Even though a growing number of transgender patients now use insurance for gender-affirming surgery, almost half are still paying cash for procedures their health plans don’t cover, a U.S. study suggests.
The proportion of patients getting genital surgery as part of their transition rose from 72 percent in the period from 2000 to 2005 to 84 percent from 2006 to 2011, yet 56 percent paid out of pocket.
Even in the period from 2012 to 2014, about 46 percent of patients lacked insurance for these operations and paid cash, researchers report in JAMA Surgery.
For the study, researchers examined data on 37,827 people diagnosed with transsexualism or gender identity disorder who received inpatient care at U.S. hospitals from 2000 to 2014. This included 4,118 cases, or 11 percent, involving gender-affirming surgery.
While costs may still keep some people from getting gender-affirming surgery, a limited supply of surgeons also plays a role, said senior study author Brandyn Lau, director of quality and research for the Johns Hopkins Center for Transgender Health in Baltimore.
“We know that patients can spend years on a waitlist for surgery because there have only been a limited number of providers who have committed to making gender-affirming surgery a part of their practice,” Lau said by email.
“I think that the evidence for the medical necessity of gender affirming surgery has helped expand insurance coverage,” Lau added. “As such, the fact that we see the number of surgeries increasing is not so much a function of increased demand by patients but rather likely an increase in supply of surgeons performing gender-affirming surgery.”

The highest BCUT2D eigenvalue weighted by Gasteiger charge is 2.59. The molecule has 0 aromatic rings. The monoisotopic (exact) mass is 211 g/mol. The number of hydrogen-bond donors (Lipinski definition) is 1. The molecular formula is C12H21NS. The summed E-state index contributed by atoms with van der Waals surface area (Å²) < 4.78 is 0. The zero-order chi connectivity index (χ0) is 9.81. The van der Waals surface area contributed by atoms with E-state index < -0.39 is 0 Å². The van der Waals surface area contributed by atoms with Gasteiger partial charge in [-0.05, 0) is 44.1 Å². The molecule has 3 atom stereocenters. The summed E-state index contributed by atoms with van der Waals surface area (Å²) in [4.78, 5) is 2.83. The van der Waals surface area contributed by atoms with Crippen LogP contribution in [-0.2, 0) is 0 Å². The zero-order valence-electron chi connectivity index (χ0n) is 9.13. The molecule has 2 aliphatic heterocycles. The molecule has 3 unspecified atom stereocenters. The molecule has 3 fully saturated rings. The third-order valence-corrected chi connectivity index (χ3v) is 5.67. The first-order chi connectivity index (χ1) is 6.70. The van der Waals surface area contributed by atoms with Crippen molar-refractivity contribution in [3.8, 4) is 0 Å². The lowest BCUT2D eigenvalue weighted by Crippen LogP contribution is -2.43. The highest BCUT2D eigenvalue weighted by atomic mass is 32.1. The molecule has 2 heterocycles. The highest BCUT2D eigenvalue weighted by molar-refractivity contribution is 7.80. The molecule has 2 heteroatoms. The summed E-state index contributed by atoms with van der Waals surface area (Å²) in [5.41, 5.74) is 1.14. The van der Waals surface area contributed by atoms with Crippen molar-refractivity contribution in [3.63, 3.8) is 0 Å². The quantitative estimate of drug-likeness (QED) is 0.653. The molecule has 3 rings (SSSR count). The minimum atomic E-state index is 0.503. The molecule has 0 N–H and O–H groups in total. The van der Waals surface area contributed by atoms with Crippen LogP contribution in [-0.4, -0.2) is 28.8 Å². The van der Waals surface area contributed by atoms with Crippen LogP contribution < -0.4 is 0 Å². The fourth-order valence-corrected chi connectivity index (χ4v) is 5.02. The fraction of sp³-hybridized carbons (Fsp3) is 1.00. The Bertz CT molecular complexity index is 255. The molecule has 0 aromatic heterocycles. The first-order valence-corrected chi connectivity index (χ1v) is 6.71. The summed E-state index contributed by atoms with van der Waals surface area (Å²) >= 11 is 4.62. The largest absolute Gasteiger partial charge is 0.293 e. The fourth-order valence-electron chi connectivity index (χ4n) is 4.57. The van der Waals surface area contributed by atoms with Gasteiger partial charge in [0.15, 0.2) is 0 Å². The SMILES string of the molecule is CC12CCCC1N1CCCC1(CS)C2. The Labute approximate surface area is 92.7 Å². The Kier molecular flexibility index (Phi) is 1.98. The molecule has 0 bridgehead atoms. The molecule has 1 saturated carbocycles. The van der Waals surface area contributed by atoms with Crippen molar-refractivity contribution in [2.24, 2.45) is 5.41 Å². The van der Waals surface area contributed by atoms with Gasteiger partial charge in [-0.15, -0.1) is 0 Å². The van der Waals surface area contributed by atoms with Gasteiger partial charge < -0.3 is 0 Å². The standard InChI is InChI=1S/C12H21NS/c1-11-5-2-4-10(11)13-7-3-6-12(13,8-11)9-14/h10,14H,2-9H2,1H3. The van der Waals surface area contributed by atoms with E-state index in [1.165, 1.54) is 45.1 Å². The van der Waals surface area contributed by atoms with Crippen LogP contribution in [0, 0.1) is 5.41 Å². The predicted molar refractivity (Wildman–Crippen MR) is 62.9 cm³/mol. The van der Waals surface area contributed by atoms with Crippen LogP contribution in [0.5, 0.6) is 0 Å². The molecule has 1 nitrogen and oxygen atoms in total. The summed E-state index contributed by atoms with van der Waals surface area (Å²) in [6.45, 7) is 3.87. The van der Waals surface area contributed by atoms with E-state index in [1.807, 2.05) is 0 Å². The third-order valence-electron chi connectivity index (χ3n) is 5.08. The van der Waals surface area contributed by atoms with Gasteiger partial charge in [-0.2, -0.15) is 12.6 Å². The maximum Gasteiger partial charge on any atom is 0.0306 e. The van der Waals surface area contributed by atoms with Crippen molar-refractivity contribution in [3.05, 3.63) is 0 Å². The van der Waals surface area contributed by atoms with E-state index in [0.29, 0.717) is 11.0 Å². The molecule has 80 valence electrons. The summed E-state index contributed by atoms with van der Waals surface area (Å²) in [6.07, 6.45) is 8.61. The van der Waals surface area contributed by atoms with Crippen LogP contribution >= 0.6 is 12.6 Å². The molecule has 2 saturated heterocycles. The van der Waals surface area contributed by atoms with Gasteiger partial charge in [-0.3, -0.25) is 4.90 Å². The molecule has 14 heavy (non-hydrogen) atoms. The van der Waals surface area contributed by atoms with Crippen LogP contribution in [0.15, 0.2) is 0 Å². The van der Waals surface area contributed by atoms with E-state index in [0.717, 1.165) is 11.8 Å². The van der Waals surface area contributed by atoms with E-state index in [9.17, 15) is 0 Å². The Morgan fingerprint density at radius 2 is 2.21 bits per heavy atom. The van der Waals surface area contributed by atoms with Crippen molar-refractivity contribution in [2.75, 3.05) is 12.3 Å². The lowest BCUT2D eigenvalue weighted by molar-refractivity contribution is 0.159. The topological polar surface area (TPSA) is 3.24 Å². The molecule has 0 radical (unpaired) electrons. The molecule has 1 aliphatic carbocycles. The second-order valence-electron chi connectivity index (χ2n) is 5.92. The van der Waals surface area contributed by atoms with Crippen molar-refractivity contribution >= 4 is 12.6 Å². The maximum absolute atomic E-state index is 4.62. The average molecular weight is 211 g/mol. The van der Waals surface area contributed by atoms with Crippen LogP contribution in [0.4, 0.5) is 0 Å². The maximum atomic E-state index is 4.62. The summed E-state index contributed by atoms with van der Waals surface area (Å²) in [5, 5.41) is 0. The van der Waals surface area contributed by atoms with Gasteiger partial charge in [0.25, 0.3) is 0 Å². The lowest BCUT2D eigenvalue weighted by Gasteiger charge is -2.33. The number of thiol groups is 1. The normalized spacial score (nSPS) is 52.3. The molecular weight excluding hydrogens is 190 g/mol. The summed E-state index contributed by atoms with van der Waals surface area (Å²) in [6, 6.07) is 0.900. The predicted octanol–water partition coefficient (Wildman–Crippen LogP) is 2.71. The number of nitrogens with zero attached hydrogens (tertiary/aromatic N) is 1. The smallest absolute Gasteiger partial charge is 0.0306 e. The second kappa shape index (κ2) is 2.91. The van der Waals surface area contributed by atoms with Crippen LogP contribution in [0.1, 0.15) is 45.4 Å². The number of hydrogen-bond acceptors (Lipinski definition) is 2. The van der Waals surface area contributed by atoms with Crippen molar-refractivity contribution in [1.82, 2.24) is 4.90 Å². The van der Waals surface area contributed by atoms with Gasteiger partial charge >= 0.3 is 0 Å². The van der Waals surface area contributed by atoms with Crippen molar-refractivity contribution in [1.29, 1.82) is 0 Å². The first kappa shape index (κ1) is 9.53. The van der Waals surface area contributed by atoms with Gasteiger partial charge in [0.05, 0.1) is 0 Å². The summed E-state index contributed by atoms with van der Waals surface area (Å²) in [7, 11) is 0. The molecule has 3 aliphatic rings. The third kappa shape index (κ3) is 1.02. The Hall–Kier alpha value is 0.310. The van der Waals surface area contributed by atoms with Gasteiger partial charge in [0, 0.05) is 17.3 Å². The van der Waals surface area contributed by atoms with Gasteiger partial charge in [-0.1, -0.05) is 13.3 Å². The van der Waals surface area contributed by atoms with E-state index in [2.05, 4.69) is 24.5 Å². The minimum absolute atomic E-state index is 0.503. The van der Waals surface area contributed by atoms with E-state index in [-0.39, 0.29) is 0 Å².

After 2012, the proportion of patients paying cash for surgery not covered by insurance decreased each year, but the changes were too small to rule out the possibility that they were due to chance.
The proportion of patients seeking surgery who were covered by Medicare and Medicaid, meanwhile, increased from 25 percent in 2012-2013 to 70 percent by 2014.
One limitation of the study is the lack of data on gender-affirming surgeries done outside of hospitals, the authors note. Another drawback is that the administrative claims data identifying people as transsexual or diagnosed with gender identity disorder might include some people who don’t self-identify as transgender.
The complexity of procedures might dictate whether patients go to a hospital, and it’s also possible that people might get simpler operations done in outpatient clinics and the get genital surgery at the hospital, said Dr. Stuart Chipkin, a researcher at the University of Massachusetts Amherst who wasn’t involved in the study.
“For example, removal of testicles for a transwoman is very different than removing all male genitalia and creating a new vagina,” Chipkin said by email. “Similarly, performing a hysterectomy on a female to male (transman) is very different than creating a viable penis.”
Even so, the findings add to evidence that wider social acceptance of transgender individuals may be leading more people to get gender-affirming procedures, said Dr. Marie Crandall, author of an accompanying commentary and a surgery professor at the University of Florida College of Medicine in Jacksonville.
“It does seem easier to access and afford gender-affirming surgeries,” Crandall said by email. “With acceptance comes awareness and improved access to care.”